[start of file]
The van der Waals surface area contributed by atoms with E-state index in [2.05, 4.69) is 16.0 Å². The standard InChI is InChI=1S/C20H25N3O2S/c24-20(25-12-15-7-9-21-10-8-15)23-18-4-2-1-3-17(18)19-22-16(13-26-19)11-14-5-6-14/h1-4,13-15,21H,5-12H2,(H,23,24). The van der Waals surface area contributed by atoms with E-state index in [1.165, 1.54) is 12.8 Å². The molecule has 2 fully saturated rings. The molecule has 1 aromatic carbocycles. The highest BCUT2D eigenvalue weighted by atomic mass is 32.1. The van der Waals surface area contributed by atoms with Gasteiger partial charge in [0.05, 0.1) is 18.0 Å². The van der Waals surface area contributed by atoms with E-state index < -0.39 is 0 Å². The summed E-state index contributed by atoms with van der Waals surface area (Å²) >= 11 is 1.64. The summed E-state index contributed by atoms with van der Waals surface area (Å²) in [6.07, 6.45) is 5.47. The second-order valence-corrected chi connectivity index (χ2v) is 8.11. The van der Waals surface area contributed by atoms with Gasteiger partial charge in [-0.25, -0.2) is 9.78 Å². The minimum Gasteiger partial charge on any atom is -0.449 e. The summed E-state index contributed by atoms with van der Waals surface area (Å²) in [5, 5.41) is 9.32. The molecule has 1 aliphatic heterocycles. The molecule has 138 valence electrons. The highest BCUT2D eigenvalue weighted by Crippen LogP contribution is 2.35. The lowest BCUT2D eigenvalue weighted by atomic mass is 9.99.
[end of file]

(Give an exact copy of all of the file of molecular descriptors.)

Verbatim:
The van der Waals surface area contributed by atoms with E-state index in [2.05, 4.69) is 16.0 Å². The standard InChI is InChI=1S/C20H25N3O2S/c24-20(25-12-15-7-9-21-10-8-15)23-18-4-2-1-3-17(18)19-22-16(13-26-19)11-14-5-6-14/h1-4,13-15,21H,5-12H2,(H,23,24). The van der Waals surface area contributed by atoms with E-state index in [1.165, 1.54) is 12.8 Å². The molecule has 2 fully saturated rings. The molecule has 1 aromatic carbocycles. The highest BCUT2D eigenvalue weighted by atomic mass is 32.1. The van der Waals surface area contributed by atoms with Gasteiger partial charge in [0.05, 0.1) is 18.0 Å². The van der Waals surface area contributed by atoms with E-state index < -0.39 is 0 Å². The summed E-state index contributed by atoms with van der Waals surface area (Å²) >= 11 is 1.64. The summed E-state index contributed by atoms with van der Waals surface area (Å²) in [6.07, 6.45) is 5.47. The second-order valence-corrected chi connectivity index (χ2v) is 8.11. The van der Waals surface area contributed by atoms with Gasteiger partial charge in [-0.25, -0.2) is 9.78 Å². The minimum Gasteiger partial charge on any atom is -0.449 e. The summed E-state index contributed by atoms with van der Waals surface area (Å²) in [5, 5.41) is 9.32. The molecule has 1 aliphatic heterocycles. The molecule has 138 valence electrons. The highest BCUT2D eigenvalue weighted by Crippen LogP contribution is 2.35. The lowest BCUT2D eigenvalue weighted by atomic mass is 9.99.